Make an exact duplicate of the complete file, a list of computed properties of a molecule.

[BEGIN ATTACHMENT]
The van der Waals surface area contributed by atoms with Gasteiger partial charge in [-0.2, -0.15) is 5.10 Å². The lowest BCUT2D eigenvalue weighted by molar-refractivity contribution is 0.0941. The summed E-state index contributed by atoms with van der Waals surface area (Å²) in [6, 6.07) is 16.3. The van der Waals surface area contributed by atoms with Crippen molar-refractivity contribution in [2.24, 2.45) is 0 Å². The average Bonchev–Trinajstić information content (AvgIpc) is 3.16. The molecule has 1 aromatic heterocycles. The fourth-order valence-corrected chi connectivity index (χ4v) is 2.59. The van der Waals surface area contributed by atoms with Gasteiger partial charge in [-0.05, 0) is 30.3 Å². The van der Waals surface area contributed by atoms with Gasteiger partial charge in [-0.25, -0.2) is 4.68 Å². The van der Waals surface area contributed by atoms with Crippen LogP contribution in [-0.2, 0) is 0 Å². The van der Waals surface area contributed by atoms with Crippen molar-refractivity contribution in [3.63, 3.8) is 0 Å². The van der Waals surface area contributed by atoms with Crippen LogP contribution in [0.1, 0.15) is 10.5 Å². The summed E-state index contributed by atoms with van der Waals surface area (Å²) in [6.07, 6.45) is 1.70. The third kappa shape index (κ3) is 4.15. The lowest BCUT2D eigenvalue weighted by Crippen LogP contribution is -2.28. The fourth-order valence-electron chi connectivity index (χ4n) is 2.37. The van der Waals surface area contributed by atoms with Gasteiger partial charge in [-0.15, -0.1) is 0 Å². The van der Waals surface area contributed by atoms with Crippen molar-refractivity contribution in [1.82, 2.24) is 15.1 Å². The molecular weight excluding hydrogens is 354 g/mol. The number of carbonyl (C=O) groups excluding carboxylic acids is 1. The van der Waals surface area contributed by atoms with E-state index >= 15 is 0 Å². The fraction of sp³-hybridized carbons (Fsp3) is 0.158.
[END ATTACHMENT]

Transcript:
The van der Waals surface area contributed by atoms with Gasteiger partial charge in [-0.2, -0.15) is 5.10 Å². The lowest BCUT2D eigenvalue weighted by molar-refractivity contribution is 0.0941. The summed E-state index contributed by atoms with van der Waals surface area (Å²) in [6, 6.07) is 16.3. The van der Waals surface area contributed by atoms with Crippen molar-refractivity contribution in [2.24, 2.45) is 0 Å². The average Bonchev–Trinajstić information content (AvgIpc) is 3.16. The molecule has 1 aromatic heterocycles. The fourth-order valence-corrected chi connectivity index (χ4v) is 2.59. The van der Waals surface area contributed by atoms with Gasteiger partial charge in [-0.05, 0) is 30.3 Å². The van der Waals surface area contributed by atoms with Gasteiger partial charge in [-0.25, -0.2) is 4.68 Å². The van der Waals surface area contributed by atoms with Crippen LogP contribution in [-0.2, 0) is 0 Å². The van der Waals surface area contributed by atoms with Crippen molar-refractivity contribution in [3.63, 3.8) is 0 Å². The van der Waals surface area contributed by atoms with Crippen LogP contribution in [0.1, 0.15) is 10.5 Å². The summed E-state index contributed by atoms with van der Waals surface area (Å²) in [6.07, 6.45) is 1.70. The third kappa shape index (κ3) is 4.15. The lowest BCUT2D eigenvalue weighted by Crippen LogP contribution is -2.28. The fourth-order valence-electron chi connectivity index (χ4n) is 2.37. The van der Waals surface area contributed by atoms with Gasteiger partial charge in [-0.15, -0.1) is 0 Å². The van der Waals surface area contributed by atoms with Crippen molar-refractivity contribution in [1.82, 2.24) is 15.1 Å². The molecular weight excluding hydrogens is 354 g/mol. The number of carbonyl (C=O) groups excluding carboxylic acids is 1. The van der Waals surface area contributed by atoms with E-state index >= 15 is 0 Å². The fraction of sp³-hybridized carbons (Fsp3) is 0.158.